Lamentably, the rhinos do not have the luxury of long lead-in times, given the escalating rate of poaching. China, the major market, has outlawed trade in rhino horn and is unlikely to change its domestic legislation any time soon. The attitude of CITES is, at least in part, informed by the answer to a simple question: “Does rhino horn work?” Is it the magical cure-all and general panacea for ailments and conditions — ranging from impotence to cancer — which Eastern buyers attribute so faithfully to it? The answer is manifestly “No”.

IN THESE circumstances it is arguably inappropriate, if not unethical, to sanction the trade in rhino horn because its sale into the Eastern medicine market is essentially a scam. The necessary imprimatur of CITES and regulatory bodies ought therefore not to be engaged in putting in place regulations, accountability mechanisms, traceability procedures and valuable resources, both human and logistical. Doing so would assist in perpetrating a fraud on buyers of scarce horn whose belief in its efficacy is so obviously misplaced, the placebo effect notwithstanding.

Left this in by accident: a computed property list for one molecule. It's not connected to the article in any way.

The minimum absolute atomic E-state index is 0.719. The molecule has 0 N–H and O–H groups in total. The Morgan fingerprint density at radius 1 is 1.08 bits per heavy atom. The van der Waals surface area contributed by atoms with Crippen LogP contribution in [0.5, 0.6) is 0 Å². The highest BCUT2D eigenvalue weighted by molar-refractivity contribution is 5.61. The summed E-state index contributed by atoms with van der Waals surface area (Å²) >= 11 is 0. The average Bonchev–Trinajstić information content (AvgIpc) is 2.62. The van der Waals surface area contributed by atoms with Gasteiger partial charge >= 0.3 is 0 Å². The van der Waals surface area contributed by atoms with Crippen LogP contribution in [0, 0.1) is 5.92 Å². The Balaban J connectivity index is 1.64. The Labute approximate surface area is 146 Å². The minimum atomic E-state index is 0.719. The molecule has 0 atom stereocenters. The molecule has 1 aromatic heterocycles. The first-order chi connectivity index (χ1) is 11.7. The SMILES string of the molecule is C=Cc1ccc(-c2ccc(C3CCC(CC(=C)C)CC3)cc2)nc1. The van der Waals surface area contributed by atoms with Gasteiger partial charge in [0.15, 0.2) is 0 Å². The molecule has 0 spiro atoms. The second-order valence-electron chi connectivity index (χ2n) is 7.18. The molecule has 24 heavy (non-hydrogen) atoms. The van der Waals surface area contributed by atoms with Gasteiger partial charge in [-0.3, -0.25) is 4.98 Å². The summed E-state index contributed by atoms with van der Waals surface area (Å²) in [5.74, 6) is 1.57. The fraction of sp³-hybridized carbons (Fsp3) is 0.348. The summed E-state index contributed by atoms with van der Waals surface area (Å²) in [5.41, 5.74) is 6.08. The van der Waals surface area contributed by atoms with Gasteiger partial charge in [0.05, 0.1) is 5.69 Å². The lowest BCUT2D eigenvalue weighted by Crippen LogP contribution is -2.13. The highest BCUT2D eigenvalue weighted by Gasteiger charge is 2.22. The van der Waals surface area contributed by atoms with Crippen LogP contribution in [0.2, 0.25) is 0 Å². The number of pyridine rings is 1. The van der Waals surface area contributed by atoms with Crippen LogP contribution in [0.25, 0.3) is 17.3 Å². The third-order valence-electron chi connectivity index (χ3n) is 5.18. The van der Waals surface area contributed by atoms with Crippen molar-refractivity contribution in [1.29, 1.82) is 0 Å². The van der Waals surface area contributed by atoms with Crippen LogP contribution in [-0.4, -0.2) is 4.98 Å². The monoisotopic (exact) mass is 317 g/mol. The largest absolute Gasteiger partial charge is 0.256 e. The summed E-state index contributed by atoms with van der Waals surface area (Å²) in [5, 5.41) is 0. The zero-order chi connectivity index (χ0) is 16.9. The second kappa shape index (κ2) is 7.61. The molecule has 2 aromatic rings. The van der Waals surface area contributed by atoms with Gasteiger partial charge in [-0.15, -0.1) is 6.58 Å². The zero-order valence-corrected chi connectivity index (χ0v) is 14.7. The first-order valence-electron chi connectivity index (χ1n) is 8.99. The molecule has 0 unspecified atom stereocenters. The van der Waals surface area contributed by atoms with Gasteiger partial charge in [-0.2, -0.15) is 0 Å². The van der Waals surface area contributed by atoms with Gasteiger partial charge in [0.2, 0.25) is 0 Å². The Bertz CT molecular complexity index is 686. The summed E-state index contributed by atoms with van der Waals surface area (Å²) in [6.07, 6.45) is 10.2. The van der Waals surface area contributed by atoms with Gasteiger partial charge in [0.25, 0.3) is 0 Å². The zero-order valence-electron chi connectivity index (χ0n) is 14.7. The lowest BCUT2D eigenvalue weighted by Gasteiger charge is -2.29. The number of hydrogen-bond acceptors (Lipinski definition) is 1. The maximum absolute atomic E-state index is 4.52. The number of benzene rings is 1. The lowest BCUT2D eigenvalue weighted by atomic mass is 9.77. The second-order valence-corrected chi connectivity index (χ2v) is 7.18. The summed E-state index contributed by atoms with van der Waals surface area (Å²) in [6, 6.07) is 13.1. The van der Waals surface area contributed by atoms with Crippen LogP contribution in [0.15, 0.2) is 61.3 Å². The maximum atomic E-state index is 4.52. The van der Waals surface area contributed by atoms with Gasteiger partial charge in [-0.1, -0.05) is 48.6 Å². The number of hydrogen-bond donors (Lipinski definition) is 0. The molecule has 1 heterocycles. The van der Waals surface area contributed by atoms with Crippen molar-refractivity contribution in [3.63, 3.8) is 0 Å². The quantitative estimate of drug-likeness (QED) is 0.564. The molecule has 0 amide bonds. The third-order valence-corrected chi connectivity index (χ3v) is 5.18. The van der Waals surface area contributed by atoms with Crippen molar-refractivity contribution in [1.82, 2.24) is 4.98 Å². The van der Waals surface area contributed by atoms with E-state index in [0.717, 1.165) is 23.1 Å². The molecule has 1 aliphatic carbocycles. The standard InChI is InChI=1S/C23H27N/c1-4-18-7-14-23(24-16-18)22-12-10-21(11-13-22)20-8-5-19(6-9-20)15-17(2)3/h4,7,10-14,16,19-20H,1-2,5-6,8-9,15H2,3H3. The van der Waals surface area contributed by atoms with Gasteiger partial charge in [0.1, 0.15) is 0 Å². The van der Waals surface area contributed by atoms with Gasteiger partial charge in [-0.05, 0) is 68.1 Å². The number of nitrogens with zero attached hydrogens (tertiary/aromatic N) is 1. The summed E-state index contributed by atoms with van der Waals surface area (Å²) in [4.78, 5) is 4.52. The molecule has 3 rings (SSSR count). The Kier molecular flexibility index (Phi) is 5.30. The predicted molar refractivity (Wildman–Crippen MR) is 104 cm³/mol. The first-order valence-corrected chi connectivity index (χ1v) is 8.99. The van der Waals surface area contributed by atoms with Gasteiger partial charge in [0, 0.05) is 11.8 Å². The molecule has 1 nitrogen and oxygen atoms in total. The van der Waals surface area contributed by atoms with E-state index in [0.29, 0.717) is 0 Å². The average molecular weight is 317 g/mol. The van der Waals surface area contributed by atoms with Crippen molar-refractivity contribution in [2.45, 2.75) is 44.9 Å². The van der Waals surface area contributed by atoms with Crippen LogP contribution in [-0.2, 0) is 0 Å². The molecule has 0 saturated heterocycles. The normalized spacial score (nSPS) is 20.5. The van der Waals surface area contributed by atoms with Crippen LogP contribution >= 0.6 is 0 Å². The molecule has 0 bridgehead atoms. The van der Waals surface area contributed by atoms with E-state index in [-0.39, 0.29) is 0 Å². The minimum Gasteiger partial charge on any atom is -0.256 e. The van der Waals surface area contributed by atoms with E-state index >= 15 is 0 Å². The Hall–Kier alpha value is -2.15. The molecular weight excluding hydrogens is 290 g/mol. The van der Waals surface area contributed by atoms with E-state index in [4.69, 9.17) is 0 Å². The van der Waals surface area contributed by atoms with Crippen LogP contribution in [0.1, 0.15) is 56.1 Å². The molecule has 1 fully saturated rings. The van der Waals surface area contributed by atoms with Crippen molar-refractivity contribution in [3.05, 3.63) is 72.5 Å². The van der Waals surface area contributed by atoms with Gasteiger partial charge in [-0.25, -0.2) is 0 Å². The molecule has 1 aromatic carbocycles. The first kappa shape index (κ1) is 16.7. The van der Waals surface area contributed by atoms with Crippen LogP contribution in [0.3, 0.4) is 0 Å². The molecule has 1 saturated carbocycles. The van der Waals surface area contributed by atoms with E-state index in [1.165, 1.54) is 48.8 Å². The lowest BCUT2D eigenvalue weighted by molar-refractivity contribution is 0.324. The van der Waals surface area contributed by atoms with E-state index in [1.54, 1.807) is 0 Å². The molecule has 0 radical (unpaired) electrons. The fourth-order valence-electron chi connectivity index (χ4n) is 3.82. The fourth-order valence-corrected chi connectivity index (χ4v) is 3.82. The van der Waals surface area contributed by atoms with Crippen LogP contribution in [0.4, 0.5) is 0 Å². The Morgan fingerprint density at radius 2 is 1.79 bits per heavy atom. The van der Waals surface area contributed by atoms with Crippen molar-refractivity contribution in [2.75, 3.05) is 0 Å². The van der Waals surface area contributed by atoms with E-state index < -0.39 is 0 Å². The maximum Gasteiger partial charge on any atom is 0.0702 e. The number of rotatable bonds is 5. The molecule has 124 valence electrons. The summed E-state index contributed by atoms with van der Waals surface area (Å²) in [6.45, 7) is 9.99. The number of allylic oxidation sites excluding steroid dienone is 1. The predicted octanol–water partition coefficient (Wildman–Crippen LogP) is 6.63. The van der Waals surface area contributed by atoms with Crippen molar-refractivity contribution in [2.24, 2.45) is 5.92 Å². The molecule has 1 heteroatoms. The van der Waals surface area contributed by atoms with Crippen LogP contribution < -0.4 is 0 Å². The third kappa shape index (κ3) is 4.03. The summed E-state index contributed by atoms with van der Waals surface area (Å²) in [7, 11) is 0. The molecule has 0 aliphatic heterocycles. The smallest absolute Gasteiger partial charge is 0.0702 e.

The Bill of Rights enshrines environmental rights.

Biodiversity must be conserved and promoted “while promoting justifiable economic and social development” according to section 24(b)(ii) and (iii) of the Constitution.

Selling rhino horn to gullible buyers in the East can hardly be described as justifiable economic development. Enabling such sales is not the function of CITES, and without CITES the idea of legalising trade in rhino horn will surely be stillborn.

Quite apart from the pragmatic and ethical aspects, there is an aesthetic dimension to the debate.

It is surely unimaginable that our ancient and iconic rhino species will enjoy the same cachet with discerning eco-tourists if they suddenly become as hornless as nanny goats. Without their magnificently adorned proboscises our rhinos look forlorn, mutilated and somewhat less than photogenic.